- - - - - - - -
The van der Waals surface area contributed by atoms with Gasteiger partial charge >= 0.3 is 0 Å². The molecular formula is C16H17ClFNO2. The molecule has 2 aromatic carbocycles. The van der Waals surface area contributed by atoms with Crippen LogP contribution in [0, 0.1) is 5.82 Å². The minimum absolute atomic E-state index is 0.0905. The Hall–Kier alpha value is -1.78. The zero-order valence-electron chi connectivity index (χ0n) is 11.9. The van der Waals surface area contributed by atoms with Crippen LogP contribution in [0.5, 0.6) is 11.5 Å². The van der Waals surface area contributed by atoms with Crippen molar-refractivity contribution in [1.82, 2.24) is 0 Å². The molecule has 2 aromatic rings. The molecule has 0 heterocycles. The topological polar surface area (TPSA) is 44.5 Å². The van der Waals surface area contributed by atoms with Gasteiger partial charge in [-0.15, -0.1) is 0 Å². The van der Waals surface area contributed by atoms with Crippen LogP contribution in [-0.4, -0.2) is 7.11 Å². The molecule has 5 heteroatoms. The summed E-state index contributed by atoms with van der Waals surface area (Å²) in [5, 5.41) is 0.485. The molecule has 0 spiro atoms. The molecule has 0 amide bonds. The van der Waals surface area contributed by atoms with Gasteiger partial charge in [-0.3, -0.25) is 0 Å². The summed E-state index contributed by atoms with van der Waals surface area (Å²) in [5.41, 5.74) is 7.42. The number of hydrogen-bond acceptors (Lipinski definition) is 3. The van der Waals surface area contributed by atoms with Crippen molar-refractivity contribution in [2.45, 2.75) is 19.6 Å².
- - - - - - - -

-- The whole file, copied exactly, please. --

The van der Waals surface area contributed by atoms with Gasteiger partial charge >= 0.3 is 0 Å². The molecular formula is C16H17ClFNO2. The molecule has 2 aromatic carbocycles. The van der Waals surface area contributed by atoms with Crippen LogP contribution in [0, 0.1) is 5.82 Å². The minimum absolute atomic E-state index is 0.0905. The Hall–Kier alpha value is -1.78. The zero-order valence-electron chi connectivity index (χ0n) is 11.9. The van der Waals surface area contributed by atoms with Crippen LogP contribution in [0.5, 0.6) is 11.5 Å². The van der Waals surface area contributed by atoms with Crippen molar-refractivity contribution in [1.82, 2.24) is 0 Å². The molecule has 2 aromatic rings. The molecule has 0 heterocycles. The topological polar surface area (TPSA) is 44.5 Å². The van der Waals surface area contributed by atoms with Gasteiger partial charge in [-0.15, -0.1) is 0 Å². The van der Waals surface area contributed by atoms with Crippen LogP contribution in [-0.4, -0.2) is 7.11 Å². The molecule has 5 heteroatoms. The summed E-state index contributed by atoms with van der Waals surface area (Å²) in [5, 5.41) is 0.485. The molecule has 0 spiro atoms. The molecule has 0 amide bonds. The van der Waals surface area contributed by atoms with Gasteiger partial charge in [-0.3, -0.25) is 0 Å². The summed E-state index contributed by atoms with van der Waals surface area (Å²) in [5.41, 5.74) is 7.42. The number of hydrogen-bond acceptors (Lipinski definition) is 3. The van der Waals surface area contributed by atoms with Crippen molar-refractivity contribution in [2.45, 2.75) is 19.6 Å².